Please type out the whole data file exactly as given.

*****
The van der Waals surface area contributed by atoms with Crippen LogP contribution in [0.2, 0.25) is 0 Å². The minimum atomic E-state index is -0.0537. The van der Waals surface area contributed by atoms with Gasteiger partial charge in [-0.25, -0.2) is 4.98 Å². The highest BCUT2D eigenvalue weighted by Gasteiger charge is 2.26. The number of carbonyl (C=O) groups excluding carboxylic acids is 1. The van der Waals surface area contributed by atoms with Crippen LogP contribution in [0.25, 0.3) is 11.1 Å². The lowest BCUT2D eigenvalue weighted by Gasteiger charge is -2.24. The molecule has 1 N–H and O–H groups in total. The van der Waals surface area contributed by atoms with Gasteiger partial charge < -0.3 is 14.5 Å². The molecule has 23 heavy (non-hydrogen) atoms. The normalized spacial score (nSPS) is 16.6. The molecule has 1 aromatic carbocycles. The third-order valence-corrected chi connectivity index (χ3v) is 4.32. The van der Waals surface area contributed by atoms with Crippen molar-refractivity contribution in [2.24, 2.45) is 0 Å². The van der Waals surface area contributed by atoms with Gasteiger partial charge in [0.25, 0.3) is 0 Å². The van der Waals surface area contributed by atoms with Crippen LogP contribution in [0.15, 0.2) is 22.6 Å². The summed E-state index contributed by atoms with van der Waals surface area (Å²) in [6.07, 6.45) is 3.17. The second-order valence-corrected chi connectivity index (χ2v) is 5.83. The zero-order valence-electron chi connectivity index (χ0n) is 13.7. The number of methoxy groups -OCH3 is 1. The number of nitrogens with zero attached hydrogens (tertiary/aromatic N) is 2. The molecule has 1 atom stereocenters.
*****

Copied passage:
The van der Waals surface area contributed by atoms with Crippen LogP contribution in [0.2, 0.25) is 0 Å². The minimum atomic E-state index is -0.0537. The van der Waals surface area contributed by atoms with Gasteiger partial charge in [-0.25, -0.2) is 4.98 Å². The highest BCUT2D eigenvalue weighted by Gasteiger charge is 2.26. The number of carbonyl (C=O) groups excluding carboxylic acids is 1. The van der Waals surface area contributed by atoms with Crippen LogP contribution in [0.25, 0.3) is 11.1 Å². The lowest BCUT2D eigenvalue weighted by Gasteiger charge is -2.24. The molecule has 1 N–H and O–H groups in total. The van der Waals surface area contributed by atoms with Gasteiger partial charge < -0.3 is 14.5 Å². The molecule has 23 heavy (non-hydrogen) atoms. The normalized spacial score (nSPS) is 16.6. The molecule has 1 aromatic carbocycles. The third-order valence-corrected chi connectivity index (χ3v) is 4.32. The van der Waals surface area contributed by atoms with Crippen molar-refractivity contribution in [2.24, 2.45) is 0 Å². The van der Waals surface area contributed by atoms with Gasteiger partial charge in [0.25, 0.3) is 0 Å². The van der Waals surface area contributed by atoms with Crippen LogP contribution in [0.15, 0.2) is 22.6 Å². The summed E-state index contributed by atoms with van der Waals surface area (Å²) in [6.07, 6.45) is 3.17. The second-order valence-corrected chi connectivity index (χ2v) is 5.83. The zero-order valence-electron chi connectivity index (χ0n) is 13.7. The number of methoxy groups -OCH3 is 1. The number of nitrogens with zero attached hydrogens (tertiary/aromatic N) is 2. The molecule has 1 atom stereocenters.